Off-campus UNL users: To download campus access dissertations, please use the following link to log into our proxy server with your NU ID and password. When you are done browsing please remember to return to this page and log out.

Non-UNL users: Please talk to your librarian about requesting this dissertation through interlibrary loan.

Data-Centric Models for Critical Maneuver Prediction Using Naturalistic Driving Dataset

Huong Pham, University of Nebraska - Lincoln


The last few years have seen a significant interest in driver behavior recognition. This is particularly true in the new era of advanced technologies, for instance connected and automated vehicles (CAVs) which are rapidly becoming a reality and have caught the attention of transportation researchers. During the transition period to 100 percent CAVs, CAVs and human-driven vehicles (HDVs) will have to co-exist and there will be various situations that may cause conflicts in the mixed traffic flow. It is important for CAVs to have the ability to identify and predict risky driving intention of non-CAV drivers in order to mitigate traffic collisions and enhance traffic safety. This dissertation aims at improving the current state-of-the-art (SOTA) methodology for predicting critical maneuvers. It uses a newly released naturalistic trajectory dataset recorded by unmanned aerial vehicles. In this dissertation, three sets of detection and prediction models are developed for forecasting multiclass lane changing, risky cutting-in, and critical brake events using long short-term memory (LSTM) deep neural networks. The focus of this dissertation is on the highway on/off ramp locations which generate highly dynamic interactions between adjacent vehicles which often lead to traffic conflicts. The detection and prediction models were trained for different values of prediction horizon time from 0.5 seconds to five seconds. It was found that the proposed approaches had an average accuracy of 97% with a small false alarm (<3%). Moreover, this dissertation adopted the Explainable Artificial Intelligence (XAI) concept with Shapley Additive Explanation (SHAP) feature importance method in order to address the lack of machine learning (ML) model interpretability. This approach also helped to explain the causality of critical maneuver behaviors. It is hypothesized that the methodology used in this dissertation can be used in combination with other comprehensive data fusion sources (e.g., weather conditions, highway conditions, driver socio-demographic, and physiological attributes) to improve the prediction accuracy and to lead to better safety of CAV and non-CAV in mixed traffic flow situations.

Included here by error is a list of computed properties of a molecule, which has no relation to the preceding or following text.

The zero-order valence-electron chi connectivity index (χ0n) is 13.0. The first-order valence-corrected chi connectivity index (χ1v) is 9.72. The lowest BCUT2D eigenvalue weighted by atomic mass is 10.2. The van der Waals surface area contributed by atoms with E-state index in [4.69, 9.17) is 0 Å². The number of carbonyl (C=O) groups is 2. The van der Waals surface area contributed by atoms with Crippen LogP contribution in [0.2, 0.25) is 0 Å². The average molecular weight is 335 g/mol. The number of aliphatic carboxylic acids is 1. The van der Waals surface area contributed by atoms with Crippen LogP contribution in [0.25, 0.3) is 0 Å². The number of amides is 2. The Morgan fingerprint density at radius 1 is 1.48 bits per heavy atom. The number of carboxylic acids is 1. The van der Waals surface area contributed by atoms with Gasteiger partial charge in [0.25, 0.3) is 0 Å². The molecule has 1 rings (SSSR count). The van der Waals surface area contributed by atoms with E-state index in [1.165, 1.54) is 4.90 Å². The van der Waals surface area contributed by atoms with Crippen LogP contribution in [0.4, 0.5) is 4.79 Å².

Subject Area

Transportation|Civil engineering

Recommended Citation

Pham, Huong, "Data-Centric Models for Critical Maneuver Prediction Using Naturalistic Driving Dataset" (2022). ETD collection for University of Nebraska - Lincoln. AAI29168483.